Natural Cuts: Building a business by redefining fresh

When Michael Annunziata ’11, MBA ’17, first heard Vipul Saran, MPS ’17, speak about a new process that could naturally extend the shelf life of a fresh-cut potato for as much as two months without refrigeration — something that had never been achieved before — he knew the idea had great potential.

“Having been an undergrad at Cornell I had enough of an appreciation for the food science program to understand that while it sounded a little different at first, this could be a huge idea,” said Annunziata, Chief Executive Officer and co-founder of the startup company, Natural Cuts.

Saran and his faculty adviser, Syed Rizvi, professor of food process engineering, had developed the process, and Saran was searching for a way to commercialize the new technology for food preservation. Annunziata, an MBA student with a background in private equity and venture capital, immediately knew he and Saran would make a great, complimentary team.

As the team began discussing ways to turn the idea into a commercial reality, they decided to apply for eLab, a business accelerator program at Cornell University dedicated to helping students turn their concepts into real businesses. Natural Cuts is one of 12 student startups enrolled in eLab during the current academic year.

Before enrolling in eLab, students must prove they have a solid business concept that goes beyond just an idea. To establish this foundation, teams must complete a business model canvas and make a formal pitch to the committee, which emphasizes conducting customer interviews to gauge interest in a product.

“The main way that we did our customer development is just walking up to friendly faces in the supermarket — going up to people who were looking at raw potatoes or at fresh-cut vegetables, going up to people in the frozen food aisle — and asking them open-ended questions,” said Annunziata. “What are you buying? Why are you buying it? Who are you buying it for? What are you going to do with it? How will you cook it? Why do you cook it that way? What we never did was say, ‘We’re making this; would you buy it?’”

After spending several months working on customer development, the team found its niche product: an all-natural, non-GMO fresh-cut vegetable that is shelf stable for at least 60 days without refrigeration.

“Our hypothesis is that with our new technology — which doesn’t use preservatives, additives, or GMOs and doesn’t harm the integrity of the nutritional value of the product — we can insert ourselves into that convenient pre-cut vegetable market and potentially be the biggest player there. We plan to start with the potato and eventually grow and scale our business by expanding to other vegetables,” said Annunziata.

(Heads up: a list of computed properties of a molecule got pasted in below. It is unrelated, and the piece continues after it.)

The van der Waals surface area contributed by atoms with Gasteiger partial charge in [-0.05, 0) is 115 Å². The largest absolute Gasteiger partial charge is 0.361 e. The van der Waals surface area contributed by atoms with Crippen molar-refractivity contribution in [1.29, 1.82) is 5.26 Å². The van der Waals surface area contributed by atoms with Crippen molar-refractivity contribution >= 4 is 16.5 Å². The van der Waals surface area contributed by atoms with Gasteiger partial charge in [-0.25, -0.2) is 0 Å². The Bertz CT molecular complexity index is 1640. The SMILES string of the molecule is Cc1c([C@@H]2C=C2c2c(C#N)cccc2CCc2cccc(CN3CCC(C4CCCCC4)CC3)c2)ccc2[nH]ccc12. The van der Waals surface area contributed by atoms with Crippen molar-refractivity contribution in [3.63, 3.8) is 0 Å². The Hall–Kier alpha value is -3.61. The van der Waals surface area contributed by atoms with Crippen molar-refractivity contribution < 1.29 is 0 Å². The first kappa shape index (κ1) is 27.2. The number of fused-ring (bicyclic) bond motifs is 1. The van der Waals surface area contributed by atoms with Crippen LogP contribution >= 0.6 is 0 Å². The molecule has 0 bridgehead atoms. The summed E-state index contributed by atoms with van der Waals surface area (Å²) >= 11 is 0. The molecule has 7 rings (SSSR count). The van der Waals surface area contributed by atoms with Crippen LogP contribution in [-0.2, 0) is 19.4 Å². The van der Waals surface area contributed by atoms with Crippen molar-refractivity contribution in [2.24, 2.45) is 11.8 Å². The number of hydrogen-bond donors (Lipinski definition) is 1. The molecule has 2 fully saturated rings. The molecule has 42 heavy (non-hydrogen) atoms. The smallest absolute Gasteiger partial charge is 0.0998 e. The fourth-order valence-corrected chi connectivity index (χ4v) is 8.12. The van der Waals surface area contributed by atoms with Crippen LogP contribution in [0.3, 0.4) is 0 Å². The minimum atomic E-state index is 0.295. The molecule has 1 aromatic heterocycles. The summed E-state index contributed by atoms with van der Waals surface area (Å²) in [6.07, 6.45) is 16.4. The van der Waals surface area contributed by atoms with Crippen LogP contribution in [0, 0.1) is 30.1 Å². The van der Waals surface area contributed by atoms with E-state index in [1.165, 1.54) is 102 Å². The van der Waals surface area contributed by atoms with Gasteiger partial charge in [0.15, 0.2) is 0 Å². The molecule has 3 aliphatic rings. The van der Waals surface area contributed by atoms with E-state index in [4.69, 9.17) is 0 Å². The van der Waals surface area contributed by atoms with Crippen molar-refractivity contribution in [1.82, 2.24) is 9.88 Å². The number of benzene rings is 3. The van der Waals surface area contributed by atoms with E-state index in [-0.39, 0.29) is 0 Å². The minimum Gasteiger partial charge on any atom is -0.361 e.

While the science behind the technology may have been developed at Cornell, it was Saran’s experience in the agricultural sector as a scientist and owner of a potato farming co-op in India that drove his research. His work and entrepreneurial spirit not only helps alleviate problems faced by farmers in India, it also reduces food waste typically associated with spoilage at the consumer level.

“The data suggests that more than 52 percent of fresh produce is wasted, out of which 28 percent of the food waste is created at the consumer level,” said Saran, Chief Product Officer for Natural Cuts. “Imagine if we could save that 28 percent by just extending the shelf life of the fresh produce.”

Helping farmers and consumers combat food insecurity and create more sustainable practices could have positive effects across supply chains and around the globe. In addition, the new food processing method will reduce environmental impacts by eliminating the need to refrigerate or freeze produce during transport or storage, greatly reducing the $7 billion cost of energy in the US food processing industry.

The technology also has significant global welfare implications. “Our ability to take in, process and make shelf-stable fruits and vegetables here in the U.S. and ship them to developing nations could revolutionize the farming industries there and help solve part of the problems around world hunger,” said Annunziata.

Natural Cuts has been gaining momentum. They recently hosted a first launch of their pre-cut potato product at a local restaurant, Luna Inspired Street Food, which received an 8.4/10 overall rating from consumers. In March, they won the $25,000 first prize at Hotel Ezra Cornell’s seventh annual Hospitality Business Plan Competition, and they are finalists for the Cornell Venture Challenge, the New York State Business Plan Competition, and Cornell Student Startup of the Year, all slated for the end of April.

Later this month, Natural Cuts will participate in a Demo Day event during the annual Entrepreneurship at Cornell Celebration conference. Demo Day gives each eLab startup the opportunity to make presentations about their businesses and the progress they have made to an audience that includes angel investors, venture capital investors and many Cornell alumni passionate about entrepreneurship.

Natural Cuts already has an eye toward the future. They have attracted early interest from investors, and are already looking to expand its food processing method to other fruits and vegetables.

“We think there is a big enough opportunity set in potatoes alone to be a successful venture-backed business,” said Annunziata. “But the home run opportunity is to make shelf-stable fruits and vegetables that no one else can. We believe we can create a new category of pre-cut vegetable between fresh and frozen. And at the end of the day you may not know exactly who is going to buy it, but there is a consumer out there who is going to buy a pre-cut avocado.”